The 2018 Pratt Fashion Show Highlighted Sustainability

Gabriela Hearst was honored with the 2018 Pratt Fashion Visionary Award.
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A look by designer Emily Ridings. Photo: Pratt

A look by designer Emily Ridings. Photo: Pratt

Each year, the Pratt Institute's annual student fashion show strikes a celebratory chord as its brightest young talent present collections to some of the industry's biggest figures. This year's show did much of the same, with one notable difference: There was a sense of urgency and responsibility, for the young designers as well as those who watched the show, to come up with a responsible solution to the global climate change crisis.

The school's 119th show, dubbed "Fashion Diversiform," highlighted work from 20 students about to graduate from the country's oldest fashion program, and also honored designer Gabriela HearstGlenda Bailey, editor-in-chief of Harper's Bazaar, presented Hearst with the 2018 Pratt Fashion Visionary Award, an honor last year bestowed upon Laura Kim and Fernando Garcia, the creative duo behind Oscar de la Renta

What distinguishes Hearst from other contemporary designers — aside from what Bailey describes as Hearst's "modern armour" that makes her "feel confident and kickass" — is her commitment to sustainability through the use of recycled materials like vintage Japanese denim and biodegradable packaging.

"There's no other option," Hearst offers as explanation as to why she prioritizes sustainable practices. "I divide it into three things: First, it's personal responsibility, then it's corporate and business responsibility, then there's civic responsibility. I cannot have my work and then not have the same values personally."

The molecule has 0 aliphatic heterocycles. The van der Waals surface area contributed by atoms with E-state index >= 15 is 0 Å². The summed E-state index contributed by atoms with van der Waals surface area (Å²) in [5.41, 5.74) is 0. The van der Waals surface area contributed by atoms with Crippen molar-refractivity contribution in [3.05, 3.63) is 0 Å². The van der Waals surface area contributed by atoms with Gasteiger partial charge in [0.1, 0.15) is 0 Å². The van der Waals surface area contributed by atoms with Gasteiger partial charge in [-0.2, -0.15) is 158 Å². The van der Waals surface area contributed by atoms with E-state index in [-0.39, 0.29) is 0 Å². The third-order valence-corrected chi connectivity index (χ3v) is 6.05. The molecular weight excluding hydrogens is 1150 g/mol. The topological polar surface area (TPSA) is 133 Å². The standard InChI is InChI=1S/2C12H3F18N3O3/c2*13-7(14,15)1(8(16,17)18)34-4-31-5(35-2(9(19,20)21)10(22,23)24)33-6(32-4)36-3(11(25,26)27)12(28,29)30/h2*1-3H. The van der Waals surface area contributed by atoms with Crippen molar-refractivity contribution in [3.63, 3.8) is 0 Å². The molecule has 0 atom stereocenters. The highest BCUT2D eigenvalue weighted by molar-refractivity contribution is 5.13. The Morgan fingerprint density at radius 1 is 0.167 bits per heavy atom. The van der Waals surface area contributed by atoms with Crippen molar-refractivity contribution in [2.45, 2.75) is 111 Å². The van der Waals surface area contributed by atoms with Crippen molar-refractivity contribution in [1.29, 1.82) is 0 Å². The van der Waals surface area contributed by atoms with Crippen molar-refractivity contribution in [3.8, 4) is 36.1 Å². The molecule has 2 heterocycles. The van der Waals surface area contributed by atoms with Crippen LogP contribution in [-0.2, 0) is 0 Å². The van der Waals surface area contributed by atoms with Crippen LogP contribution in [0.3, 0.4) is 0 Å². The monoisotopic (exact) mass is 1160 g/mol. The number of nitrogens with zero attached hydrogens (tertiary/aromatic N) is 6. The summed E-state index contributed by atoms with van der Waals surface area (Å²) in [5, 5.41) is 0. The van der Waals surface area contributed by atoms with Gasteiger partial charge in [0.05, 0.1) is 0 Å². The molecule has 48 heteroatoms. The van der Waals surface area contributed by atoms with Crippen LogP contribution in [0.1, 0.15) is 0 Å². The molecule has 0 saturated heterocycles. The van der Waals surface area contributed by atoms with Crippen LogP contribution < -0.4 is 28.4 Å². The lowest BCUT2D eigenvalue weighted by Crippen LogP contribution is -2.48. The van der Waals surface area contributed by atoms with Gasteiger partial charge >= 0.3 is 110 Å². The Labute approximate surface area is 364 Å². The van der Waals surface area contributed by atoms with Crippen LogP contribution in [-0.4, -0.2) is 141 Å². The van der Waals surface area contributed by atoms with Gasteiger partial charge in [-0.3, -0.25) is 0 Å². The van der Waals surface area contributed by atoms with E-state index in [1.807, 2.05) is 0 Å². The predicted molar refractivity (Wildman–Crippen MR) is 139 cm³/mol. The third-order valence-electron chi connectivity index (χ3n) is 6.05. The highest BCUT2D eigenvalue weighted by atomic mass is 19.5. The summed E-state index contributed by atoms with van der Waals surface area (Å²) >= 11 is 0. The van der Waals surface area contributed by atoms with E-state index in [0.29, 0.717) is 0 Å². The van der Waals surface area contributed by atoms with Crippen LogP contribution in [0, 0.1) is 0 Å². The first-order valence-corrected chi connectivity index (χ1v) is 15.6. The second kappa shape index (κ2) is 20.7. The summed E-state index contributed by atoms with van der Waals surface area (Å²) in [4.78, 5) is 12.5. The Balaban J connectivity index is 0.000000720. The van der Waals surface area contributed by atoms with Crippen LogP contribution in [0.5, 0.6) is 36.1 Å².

As for the students' work, each collection's theme touched upon various social statements, like immigration, political polarization and female empowerment, according to profiles about the students distributed to press before the show. During the show itself, perhaps the most remarkable moments were demonstrated through the use of unconventional materials — or at least, unconventional for fashion: duct tape, garbage bags and burlap sacks.

There were clear influencers from today's most critically celebrated designers: takes on suiting à la Thom Browne (another Pratt Fashion Visionary honoree), unabashed colorplay like Dries Van Noten or the intellectual-chic sensibilities of Maryam Nassir Zadeh.

Two Pratt students — Rachel Lee and Emily Ridings — won awards for their collections, and earned an opportunity to show at an international graduate showcase in London and $10,000, respectively. Ridings' collection was among those whose work commented most explicitly on sustainability.

Ridings used recycled coffee bean bags and a recycled paper jacket that read, "Keep National Park litter free" and "Raise your voice, not the sea level," but not every piece in Ridings' collection was so serious. The graduate closed the show with a full basket skirt, a tongue-in-cheek take on the ubiquity over the last few years of the Instagram-popular woven basket bag, no doubt.

"Fashion reflects what's going on in our society," Bailey says after the show. "When you looked to the runway, you saw such distinct trends, a need for simplicity, a need for conservation, a need for sustainability and a need for wanting things that feel personal and special and not like anything else."

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